When you were working a full-time job, you had no kids and no other dependents, and you got a W-2 back every year, doing your taxes was easy. You just got a 1040-EZ form or went online and used one of the free tax services, and you were done within a few minutes. Then you just had to file, and you could expect to see a return whenever the IRS got around to it. Now that you’re launching or running your own business, though, things are a little more complicated, and you might be thinking about getting an accountant. Before you decide whether to do your own taxes or to pay someone else to do them, take a few things into consideration.

YOU HAVE A BACKGROUND IN ACCOUNTING AND TAX LAW

If you have education and training in accounting and tax law, there’s really no reason to pay someone else to do your taxes for you…unless your time is too valuable to waste on figuring out your return. Basically, consider how much money you’re saving and how much your “making” (getting back) in the time it takes you to do your taxes. Then compare that to how much you could be making by letting someone else do them and freeing up your time to work on your business. Looking at which number is bigger will help you decide whether or not you should be doing your own taxes.

YOUR MARITAL STATUS HAS CHANGED AND/OR YOU’VE HAD A BABY

Getting married, getting divorced, and having babies (adding dependents) will change your status with the IRS and the tax laws that apply to you. If any of these things has happened in your life within the past year, you could very easily miss some deductions and tax benefits or you might accidentally get the IRS’ attention and bring an audit down on your shoulders.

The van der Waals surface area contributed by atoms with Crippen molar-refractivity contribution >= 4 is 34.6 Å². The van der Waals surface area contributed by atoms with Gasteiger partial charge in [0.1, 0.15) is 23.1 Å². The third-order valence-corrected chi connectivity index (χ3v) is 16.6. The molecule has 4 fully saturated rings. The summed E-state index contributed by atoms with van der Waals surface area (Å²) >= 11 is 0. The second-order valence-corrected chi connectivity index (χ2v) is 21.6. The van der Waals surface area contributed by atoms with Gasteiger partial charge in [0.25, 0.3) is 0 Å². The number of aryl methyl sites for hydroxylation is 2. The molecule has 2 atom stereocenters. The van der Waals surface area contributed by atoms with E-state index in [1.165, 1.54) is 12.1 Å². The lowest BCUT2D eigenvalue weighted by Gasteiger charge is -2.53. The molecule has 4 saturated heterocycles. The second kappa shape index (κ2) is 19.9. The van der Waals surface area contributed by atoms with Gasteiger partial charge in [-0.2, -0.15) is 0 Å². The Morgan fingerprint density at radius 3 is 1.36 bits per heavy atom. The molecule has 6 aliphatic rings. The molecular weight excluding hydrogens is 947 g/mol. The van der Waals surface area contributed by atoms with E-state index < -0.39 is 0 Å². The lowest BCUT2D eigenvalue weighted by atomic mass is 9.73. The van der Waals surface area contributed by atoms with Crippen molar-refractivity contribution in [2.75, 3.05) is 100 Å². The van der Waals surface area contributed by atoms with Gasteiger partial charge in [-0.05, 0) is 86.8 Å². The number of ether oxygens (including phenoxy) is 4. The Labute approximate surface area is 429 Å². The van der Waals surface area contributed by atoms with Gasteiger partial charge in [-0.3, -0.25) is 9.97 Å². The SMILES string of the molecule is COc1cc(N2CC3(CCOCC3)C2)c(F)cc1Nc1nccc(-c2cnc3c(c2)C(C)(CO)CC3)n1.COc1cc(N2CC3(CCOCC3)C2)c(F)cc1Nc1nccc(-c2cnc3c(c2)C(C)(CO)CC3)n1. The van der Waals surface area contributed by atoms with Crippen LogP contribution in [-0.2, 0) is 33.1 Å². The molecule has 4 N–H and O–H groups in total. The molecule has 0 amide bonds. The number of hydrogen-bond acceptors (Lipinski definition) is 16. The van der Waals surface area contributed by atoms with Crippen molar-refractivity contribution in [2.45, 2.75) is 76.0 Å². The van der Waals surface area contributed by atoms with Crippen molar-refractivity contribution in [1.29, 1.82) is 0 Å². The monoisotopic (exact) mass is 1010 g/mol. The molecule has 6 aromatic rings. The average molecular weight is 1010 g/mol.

YOUR BUSINESS CHANGES EVERYTHING FOR YOUR TAXES

Just like getting married or having a baby, starting a business changes a lot for your taxes. Whether you’re a contractor or consultant or you’re a CEO, you’ll owe the government the taxes that would’ve been taken out of your pay if you worked for someone else. It may be best to pay some estimated taxes each quarter, or it may be better to add up all of your deductibles from the previous year and file everything at once. Your accountant will know the best strategy, and you’ll save a lot of money by paying them to figure it out for you.

YOU’VE CREATED AN LLC FOR YOUR BUSINESS

Forming an LLC for your business protects you and your personal assets if your business goes into debt. While this “pass-through” form of incorporation doesn’t make your business a separate entity, it does complicate your taxes a bit. If you don’t have any experience with corporate taxes or owning a business, you should probably leave this up to the professionals.

YOU CAN WRITE YOUR ACCOUNTANT’S FEE OFF NEXT YEAR

Overall, if you can afford to pay an accountant $200-500 to do your taxes for you, you absolutely should. Not only will they help you get a better refund back without looking suspicious and causing the IRS to audit you, but you can also write off your accountant’s fee as a business expense for your taxes next year.

Unless you’re an accountant yourself and you have a lot of experience calculating and filing these kinds of taxes, I really don’t recommend trying to do it yourself. For a lot of new entrepreneurs, hiring an accountant is their first real act of delegation. You’ll be delegating a lot of work over the next few months and years as you build your brand, so why not start now with your taxes?

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